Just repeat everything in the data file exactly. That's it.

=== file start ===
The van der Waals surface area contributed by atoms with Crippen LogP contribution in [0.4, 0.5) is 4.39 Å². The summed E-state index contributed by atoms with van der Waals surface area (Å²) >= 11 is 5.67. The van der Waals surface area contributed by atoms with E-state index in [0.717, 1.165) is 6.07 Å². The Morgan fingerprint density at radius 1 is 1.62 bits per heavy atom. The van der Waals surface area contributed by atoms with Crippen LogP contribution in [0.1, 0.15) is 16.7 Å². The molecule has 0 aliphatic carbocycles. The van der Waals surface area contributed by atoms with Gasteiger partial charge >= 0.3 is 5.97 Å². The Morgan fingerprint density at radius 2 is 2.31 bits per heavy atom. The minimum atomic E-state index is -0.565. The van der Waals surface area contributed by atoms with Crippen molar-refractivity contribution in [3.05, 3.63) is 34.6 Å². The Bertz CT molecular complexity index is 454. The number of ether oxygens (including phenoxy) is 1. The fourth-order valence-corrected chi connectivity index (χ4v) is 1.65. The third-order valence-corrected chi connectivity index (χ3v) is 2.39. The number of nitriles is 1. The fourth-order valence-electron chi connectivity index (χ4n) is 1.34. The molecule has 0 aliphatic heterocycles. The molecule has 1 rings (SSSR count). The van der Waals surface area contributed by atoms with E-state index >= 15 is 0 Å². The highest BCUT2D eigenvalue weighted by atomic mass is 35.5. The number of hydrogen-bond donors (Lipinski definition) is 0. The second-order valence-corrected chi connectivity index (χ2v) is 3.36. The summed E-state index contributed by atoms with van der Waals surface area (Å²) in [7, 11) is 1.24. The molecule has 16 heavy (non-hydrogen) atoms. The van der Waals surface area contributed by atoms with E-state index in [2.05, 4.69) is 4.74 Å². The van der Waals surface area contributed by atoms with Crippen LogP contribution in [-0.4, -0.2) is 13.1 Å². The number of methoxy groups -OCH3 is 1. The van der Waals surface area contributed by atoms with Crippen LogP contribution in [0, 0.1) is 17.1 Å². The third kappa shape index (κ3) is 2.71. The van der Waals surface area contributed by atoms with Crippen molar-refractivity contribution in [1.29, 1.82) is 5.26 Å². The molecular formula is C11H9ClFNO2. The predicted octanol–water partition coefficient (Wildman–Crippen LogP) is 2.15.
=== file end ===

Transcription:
The van der Waals surface area contributed by atoms with Crippen LogP contribution in [0.4, 0.5) is 4.39 Å². The summed E-state index contributed by atoms with van der Waals surface area (Å²) >= 11 is 5.67. The van der Waals surface area contributed by atoms with E-state index in [0.717, 1.165) is 6.07 Å². The Morgan fingerprint density at radius 1 is 1.62 bits per heavy atom. The van der Waals surface area contributed by atoms with Crippen LogP contribution in [0.1, 0.15) is 16.7 Å². The molecule has 0 aliphatic carbocycles. The van der Waals surface area contributed by atoms with Gasteiger partial charge >= 0.3 is 5.97 Å². The Morgan fingerprint density at radius 2 is 2.31 bits per heavy atom. The minimum atomic E-state index is -0.565. The van der Waals surface area contributed by atoms with Crippen molar-refractivity contribution in [3.05, 3.63) is 34.6 Å². The Bertz CT molecular complexity index is 454. The number of ether oxygens (including phenoxy) is 1. The fourth-order valence-corrected chi connectivity index (χ4v) is 1.65. The third-order valence-corrected chi connectivity index (χ3v) is 2.39. The number of nitriles is 1. The fourth-order valence-electron chi connectivity index (χ4n) is 1.34. The molecule has 0 aliphatic heterocycles. The molecule has 1 rings (SSSR count). The van der Waals surface area contributed by atoms with E-state index >= 15 is 0 Å². The highest BCUT2D eigenvalue weighted by atomic mass is 35.5. The number of hydrogen-bond donors (Lipinski definition) is 0. The second-order valence-corrected chi connectivity index (χ2v) is 3.36. The summed E-state index contributed by atoms with van der Waals surface area (Å²) in [7, 11) is 1.24. The molecule has 16 heavy (non-hydrogen) atoms. The van der Waals surface area contributed by atoms with E-state index in [2.05, 4.69) is 4.74 Å². The van der Waals surface area contributed by atoms with Crippen LogP contribution in [-0.4, -0.2) is 13.1 Å². The number of methoxy groups -OCH3 is 1. The van der Waals surface area contributed by atoms with Crippen LogP contribution in [0, 0.1) is 17.1 Å². The third kappa shape index (κ3) is 2.71. The van der Waals surface area contributed by atoms with Crippen molar-refractivity contribution in [1.29, 1.82) is 5.26 Å². The molecular formula is C11H9ClFNO2. The predicted octanol–water partition coefficient (Wildman–Crippen LogP) is 2.15.